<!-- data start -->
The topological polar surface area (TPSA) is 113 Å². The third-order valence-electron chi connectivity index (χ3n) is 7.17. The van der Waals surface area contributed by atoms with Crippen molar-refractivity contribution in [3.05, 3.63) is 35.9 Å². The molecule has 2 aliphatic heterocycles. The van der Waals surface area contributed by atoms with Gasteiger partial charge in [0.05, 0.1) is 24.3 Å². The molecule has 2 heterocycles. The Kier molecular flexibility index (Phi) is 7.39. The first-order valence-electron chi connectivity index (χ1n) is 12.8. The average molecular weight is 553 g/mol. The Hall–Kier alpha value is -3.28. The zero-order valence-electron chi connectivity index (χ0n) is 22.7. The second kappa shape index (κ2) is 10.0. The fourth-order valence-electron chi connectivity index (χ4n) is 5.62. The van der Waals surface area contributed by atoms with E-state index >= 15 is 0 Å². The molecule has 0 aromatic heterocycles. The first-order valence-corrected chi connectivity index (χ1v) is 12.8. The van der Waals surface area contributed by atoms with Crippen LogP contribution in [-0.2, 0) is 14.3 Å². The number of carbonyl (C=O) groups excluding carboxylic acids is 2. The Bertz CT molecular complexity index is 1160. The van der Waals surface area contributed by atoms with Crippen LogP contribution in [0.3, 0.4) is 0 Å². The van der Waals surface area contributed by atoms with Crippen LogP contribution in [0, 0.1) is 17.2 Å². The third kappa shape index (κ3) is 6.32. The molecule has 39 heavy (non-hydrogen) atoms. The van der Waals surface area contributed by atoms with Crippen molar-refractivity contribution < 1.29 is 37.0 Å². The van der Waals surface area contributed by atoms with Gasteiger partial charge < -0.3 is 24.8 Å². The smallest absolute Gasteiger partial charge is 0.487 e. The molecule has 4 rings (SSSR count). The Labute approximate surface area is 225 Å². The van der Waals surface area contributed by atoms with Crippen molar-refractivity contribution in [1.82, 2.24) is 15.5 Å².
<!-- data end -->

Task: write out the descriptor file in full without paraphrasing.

The topological polar surface area (TPSA) is 113 Å². The third-order valence-electron chi connectivity index (χ3n) is 7.17. The van der Waals surface area contributed by atoms with Crippen molar-refractivity contribution in [3.05, 3.63) is 35.9 Å². The molecule has 2 aliphatic heterocycles. The van der Waals surface area contributed by atoms with Gasteiger partial charge in [0.05, 0.1) is 24.3 Å². The molecule has 2 heterocycles. The Kier molecular flexibility index (Phi) is 7.39. The first-order valence-electron chi connectivity index (χ1n) is 12.8. The average molecular weight is 553 g/mol. The Hall–Kier alpha value is -3.28. The zero-order valence-electron chi connectivity index (χ0n) is 22.7. The second kappa shape index (κ2) is 10.0. The fourth-order valence-electron chi connectivity index (χ4n) is 5.62. The van der Waals surface area contributed by atoms with E-state index >= 15 is 0 Å². The molecule has 0 aromatic heterocycles. The first-order valence-corrected chi connectivity index (χ1v) is 12.8. The van der Waals surface area contributed by atoms with Crippen LogP contribution in [-0.2, 0) is 14.3 Å². The number of carbonyl (C=O) groups excluding carboxylic acids is 2. The Bertz CT molecular complexity index is 1160. The van der Waals surface area contributed by atoms with Crippen LogP contribution in [0.3, 0.4) is 0 Å². The van der Waals surface area contributed by atoms with Crippen LogP contribution in [0, 0.1) is 17.2 Å². The third kappa shape index (κ3) is 6.32. The molecule has 39 heavy (non-hydrogen) atoms. The van der Waals surface area contributed by atoms with Crippen molar-refractivity contribution < 1.29 is 37.0 Å². The van der Waals surface area contributed by atoms with Gasteiger partial charge < -0.3 is 24.8 Å². The smallest absolute Gasteiger partial charge is 0.487 e. The molecule has 4 rings (SSSR count). The Labute approximate surface area is 225 Å². The van der Waals surface area contributed by atoms with Crippen molar-refractivity contribution in [1.82, 2.24) is 15.5 Å².